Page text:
Callicarpa americana

Species Native to Missouri
Common Name: beautyberry 
Type: Deciduous shrub
Family: Lamiaceae
Native Range: Southeastern United States
Zone: 6 to 12
Height: 3.00 to 6.00 feet
Spread: 3.00 to 6.00 feet
Bloom Time: June to August
Bloom Description: Lavender, pink
Sun: Full sun to part shade
Water: Medium
Maintenance: Medium
Flower: Insignificant
Attracts: Birds
Fruit: Showy
Other: Winter Interest
Tolerate: Drought, Clay Soil


Best grown in evenly moist, well-draining, sandy or clayey soils with plenty of organic matter. Can be grown in nearly any soil type as long as drainage is adequate. Tolerant of some drought once established. Plants may defoliate and fruiting performance may be poor during prolonged periods of hot, summer drought. Best fruiting is in full sun but plants will tolerate light shade. Hardy in Zones 6-12. In the colder end of its hardiness range, this shrub may experience dieback in harsh winters or if planted in an exposed site but it will resprout readily from the base and fruiting should not be affected. Prune in winter to encourage more bushy, compact growth. Plants can be cut as far back as 1' from the base or around 2' less than the desired size. Plants can also be left to take on a more natural form but deadwood should be removed in spring. Propagate from cuttings or seed.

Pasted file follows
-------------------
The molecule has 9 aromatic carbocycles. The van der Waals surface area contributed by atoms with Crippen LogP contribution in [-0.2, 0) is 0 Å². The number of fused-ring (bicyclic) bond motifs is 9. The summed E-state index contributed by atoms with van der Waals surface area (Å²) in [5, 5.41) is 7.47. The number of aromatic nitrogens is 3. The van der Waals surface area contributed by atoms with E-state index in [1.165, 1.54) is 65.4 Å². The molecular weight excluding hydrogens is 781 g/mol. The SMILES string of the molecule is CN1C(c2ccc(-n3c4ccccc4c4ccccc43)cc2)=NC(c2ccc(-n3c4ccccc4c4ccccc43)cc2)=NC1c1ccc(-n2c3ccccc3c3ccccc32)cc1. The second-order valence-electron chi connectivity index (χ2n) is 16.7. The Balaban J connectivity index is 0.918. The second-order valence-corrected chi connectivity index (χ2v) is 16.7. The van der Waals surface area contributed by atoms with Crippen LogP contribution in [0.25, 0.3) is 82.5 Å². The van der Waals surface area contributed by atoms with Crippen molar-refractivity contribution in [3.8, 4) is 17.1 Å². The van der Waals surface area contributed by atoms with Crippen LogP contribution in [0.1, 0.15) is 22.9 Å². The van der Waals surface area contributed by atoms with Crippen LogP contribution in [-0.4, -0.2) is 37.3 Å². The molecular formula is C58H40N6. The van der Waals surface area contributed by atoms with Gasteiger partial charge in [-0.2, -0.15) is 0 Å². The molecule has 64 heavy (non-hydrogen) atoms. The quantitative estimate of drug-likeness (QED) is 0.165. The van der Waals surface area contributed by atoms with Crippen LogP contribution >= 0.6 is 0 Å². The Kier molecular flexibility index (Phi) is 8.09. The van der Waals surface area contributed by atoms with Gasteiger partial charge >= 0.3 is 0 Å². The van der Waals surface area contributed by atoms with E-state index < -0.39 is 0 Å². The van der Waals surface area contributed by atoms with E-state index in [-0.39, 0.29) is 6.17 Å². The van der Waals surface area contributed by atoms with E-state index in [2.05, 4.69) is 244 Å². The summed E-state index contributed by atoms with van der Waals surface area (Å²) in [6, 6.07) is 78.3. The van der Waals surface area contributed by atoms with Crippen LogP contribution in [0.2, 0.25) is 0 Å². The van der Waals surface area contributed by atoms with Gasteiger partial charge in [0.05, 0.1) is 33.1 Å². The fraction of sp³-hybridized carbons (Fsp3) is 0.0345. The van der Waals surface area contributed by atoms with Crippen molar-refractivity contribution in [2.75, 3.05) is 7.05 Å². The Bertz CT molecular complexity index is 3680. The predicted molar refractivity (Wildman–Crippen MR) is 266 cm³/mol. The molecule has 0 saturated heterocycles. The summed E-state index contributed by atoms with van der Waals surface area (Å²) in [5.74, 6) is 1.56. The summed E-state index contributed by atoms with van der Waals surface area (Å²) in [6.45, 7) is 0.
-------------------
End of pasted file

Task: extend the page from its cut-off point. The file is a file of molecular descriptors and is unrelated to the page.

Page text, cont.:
Noteworthy Characteristics

Callicarpa americana, commonly called beautyberry, American beautyberry, or French mulberry, is a deciduous shrub native to forest edges, moist slopes, bluff tops, woodland openings, swamp margins, and fence rows in the southeastern United States, northern Mexico, Bermuda, Cuba, the Bahamas and other islands in the West Indies. Mature plants will reach around 3-5' tall with a similar spread. They have an open growth habit and arching branches. The oppositely arrange, ovate to elliptic foliage has serrated margins and ranges from 2-9" long and 0.75-5" wide. The small, light pink to purple or blue tinged flowers bloom in dense, axillary clusters and develop bright, violet to magenta (rarely white) fruits. The fruits are showy and persistent, ripening around mid-fall, and are eaten by birds, squirrels, and other wildlife.

Genus name comes from Greek meaning beautiful fruit.

Specific epithet means "of the Americas" in reference to the native range of this species.


Beautyberry is relatively disease and pest free. Leaf spots are possible but not usually a serious problem.


The size and loose, open habit of beautyberry makes it best for the back of a shrub border where it may be massed in large landscapes or where it may be naturalized. Beautyberry plants are said to bear more fruit if several are planted together.